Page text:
Updated at 5:46 p.m.

The White House says President Obama will veto any congressional legislation that approves the Keystone XL pipeline.

"If this bill passes this Congress, the president wouldn't sign it," White House press secretary Josh Earnest said.

Updated at 2:08 p.m.

Rep. John Boehner of Ohio was re-elected House speaker today despite an attempt by a small group of his fellow Republicans to deny him a third term.

NPR's Shirish Date tells us that Boehner was helped by a larger GOP majority than in the previous Congress, as well the absence of a number of Democrats who were attending the funeral of former New York Gov. Mario Cuomo.

All this week, we’re talking about energy issues in the U.S. Today, we look at hydraulic fracturing, or fracking, the process of injecting chemicals and water into rock to release natural gas and oil.

Though fracking has been going on in the U.S. for years, the debate over it has reached a fever pitch. Last month, New York became the first state with significant natural gas reserves to ban fracking, after completing a long-awaited report on health and environmental impacts.

futureatlas.com / Flickr.com

AAA Oklahoma says the average price for a gallon of gasoline in the state has fallen for 69 consecutive days and is the third lowest in the nation.

AAA says Oklahoma's average price Tuesday was 1.89, down from the 2014 high of $3.53 in late June. Missouri's average price stood at $1.84 and Ohio's was $1.88.

AAA spokesman Chuck Mai says excess supply and weak demand forced the price of West Texas Intermediate crude oil down to below $50 per barrel on Monday for the first time since April 2009. It was trading at $107 per barrel in June.

University of Oklahoma head football coach Bob Stoops addresses reporters during s January 6, 2014 press conference.
SoonerSports.tv

University of Oklahoma head football coach Bob Stoops announced the firings of co-offensive coordinators Jay Norvell and Josh Heupel Tuesday morning after a tumultuous 8-5 season that culminated with a 40-6 loss Dec. 29 to Clemson in the Russell Athletic Bowl.

“By no means are they scapegoats. The bottom line is, I feel moving forward we need to go in a different direction,” Stoops said. “I thank them for what they have contributed, their dedication, and hard work through all these years, and I’m sure they’ll continue to have successful coaching careers as they move forward.”

House Speaker Jeff Hickman (R-Fairview) at Gov. Mary Fallin's State of the State address - February 3, 2014.
Joe Wertz / StateImpact Oklahoma

Members of the House and Senate are convening at the Capitol to formally elect their leaders and adopt their rules for the upcoming legislative session.

Both chambers will convene at noon on Tuesday for an organizational day called for in the Oklahoma Constitution before the start of each new two-year Legislature. After each body elects its leaders, approves rules and formally certifies 2014 election results, they will adjourn until Feb. 2.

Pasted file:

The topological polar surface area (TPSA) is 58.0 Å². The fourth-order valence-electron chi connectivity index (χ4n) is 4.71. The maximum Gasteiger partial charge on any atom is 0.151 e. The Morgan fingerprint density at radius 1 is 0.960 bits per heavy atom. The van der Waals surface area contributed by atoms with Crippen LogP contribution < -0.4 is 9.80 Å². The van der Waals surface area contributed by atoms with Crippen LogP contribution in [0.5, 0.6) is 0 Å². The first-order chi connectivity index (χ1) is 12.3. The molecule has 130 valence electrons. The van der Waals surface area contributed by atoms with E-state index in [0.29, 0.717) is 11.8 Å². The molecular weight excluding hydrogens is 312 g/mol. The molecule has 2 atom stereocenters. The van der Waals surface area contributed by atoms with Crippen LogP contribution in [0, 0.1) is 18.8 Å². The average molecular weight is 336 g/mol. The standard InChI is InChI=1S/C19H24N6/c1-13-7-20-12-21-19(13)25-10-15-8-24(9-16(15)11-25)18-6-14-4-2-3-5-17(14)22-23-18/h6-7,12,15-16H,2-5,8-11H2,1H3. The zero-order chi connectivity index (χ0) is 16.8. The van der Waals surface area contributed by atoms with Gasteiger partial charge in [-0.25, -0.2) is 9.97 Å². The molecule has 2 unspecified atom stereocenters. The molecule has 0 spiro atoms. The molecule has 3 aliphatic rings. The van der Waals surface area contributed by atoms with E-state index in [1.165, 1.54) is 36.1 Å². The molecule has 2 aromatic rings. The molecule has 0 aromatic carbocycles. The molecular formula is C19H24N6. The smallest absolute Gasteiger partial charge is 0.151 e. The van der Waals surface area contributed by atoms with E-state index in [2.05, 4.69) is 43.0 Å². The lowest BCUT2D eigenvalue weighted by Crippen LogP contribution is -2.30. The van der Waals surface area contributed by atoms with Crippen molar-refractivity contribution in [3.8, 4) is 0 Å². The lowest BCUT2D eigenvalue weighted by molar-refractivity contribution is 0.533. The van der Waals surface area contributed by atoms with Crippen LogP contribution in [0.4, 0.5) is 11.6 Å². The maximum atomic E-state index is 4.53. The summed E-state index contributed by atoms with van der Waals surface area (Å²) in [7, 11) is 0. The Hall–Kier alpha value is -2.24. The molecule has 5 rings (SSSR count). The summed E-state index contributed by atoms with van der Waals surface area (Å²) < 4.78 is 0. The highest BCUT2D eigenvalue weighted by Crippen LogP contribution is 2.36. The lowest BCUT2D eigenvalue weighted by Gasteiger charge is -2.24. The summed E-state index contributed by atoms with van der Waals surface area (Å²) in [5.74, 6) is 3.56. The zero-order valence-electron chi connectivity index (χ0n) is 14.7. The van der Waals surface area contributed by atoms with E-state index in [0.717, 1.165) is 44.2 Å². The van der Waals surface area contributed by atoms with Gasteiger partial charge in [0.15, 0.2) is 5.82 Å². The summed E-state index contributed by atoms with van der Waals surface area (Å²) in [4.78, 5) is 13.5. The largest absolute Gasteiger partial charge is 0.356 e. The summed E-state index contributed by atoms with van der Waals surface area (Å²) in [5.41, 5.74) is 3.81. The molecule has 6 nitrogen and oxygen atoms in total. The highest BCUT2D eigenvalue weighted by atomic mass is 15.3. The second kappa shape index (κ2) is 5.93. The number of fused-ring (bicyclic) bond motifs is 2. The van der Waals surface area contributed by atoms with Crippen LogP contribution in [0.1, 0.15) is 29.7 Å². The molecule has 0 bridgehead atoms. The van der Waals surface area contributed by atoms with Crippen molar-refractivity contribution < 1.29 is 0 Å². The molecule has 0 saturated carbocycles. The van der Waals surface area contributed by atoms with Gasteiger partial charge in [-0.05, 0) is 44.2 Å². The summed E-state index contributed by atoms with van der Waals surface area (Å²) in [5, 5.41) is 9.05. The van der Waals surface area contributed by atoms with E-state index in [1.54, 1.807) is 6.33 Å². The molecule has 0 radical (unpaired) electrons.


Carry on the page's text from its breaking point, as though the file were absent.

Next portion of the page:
ODOT Game Plan Is To Play Defense Next Session

Jan 6, 2015
At its Monday, Dec. 8 meeting, the Oklahoma Transportation Commission approved a contract for reconstruction the I-35 interchanges at SH-9 East and Lindsey St. in Norman, pictured here looking south.
Oklahoma Department of Transportation

The Oklahoma Department of Transportation will be playing primarily defense and little offense next legislative session, said Executive Director Mike Patterson Monday. The department’s legislative game plan, he said, came after discussions last session that threatened to reduce funding to the state agency.

Oklahoma had a fivefold surge in earthquakes last year, making it by far the most seismically active state in the Lower 48, EnergyWire reports:

Oklahoma State Capitol Dome.
Wikipedia Commons

The State Chamber of Oklahoma released its 2015 legislative agenda Monday which addresses a wide range of areas from transportation and energy to health and workforce development.

“As the ‘Voice of Business at the State Capitol,’ the State Chamber is committed to supporting policies that improve the state’s economic outlook,” State Chamber President and Chief Executive Officer Fred Morgan said in a press release. “That includes continuing or expanding economic development programs that have been proven to create jobs for thousands of Oklahomans.”

The agenda is divided into 12 issue areas: economic development and taxation/retail; workers’ compensation; lawsuit reform; judicial reform; human relations/labor law/unemployment compensation; health and wellness; aerospace and technology; energy and natural resources; military affairs; higher education and career tech; infrastructure and transportation; and the Oklahoma Education Workforce Initiative.

Wikimedia Commons

A state senator who says he was trying to protect law enforcement has instead come under fire from people who think he's trying to ban hoodies in Oklahoma.

State Senator Don Barrington proposed SB0013. KGOU reported the story on January 4th. 

Other stories about it were featured on Jan. 3rd by the Huffington Post among others, and discussed by the Fox News Channel. The stories in various media suggested that “(W)earing a hoodie in Oklahoma could soon cost you a $500 fine.” 

As KGOU’s story noted, Barrington's bill doesn't mention hoodies, but would make it illegal for someone to conceal his or her identity in public by using a "robe, mask, or other disguise.”

The AP says the language would amend a section of law originally targeting the Ku Klux Klan. The proposed legislation adds a new paragraph to State Statute 21-1301, making it illegal to "intentionally conceal his or her identity in a public place by means of a robe, mask, or other disguise.”

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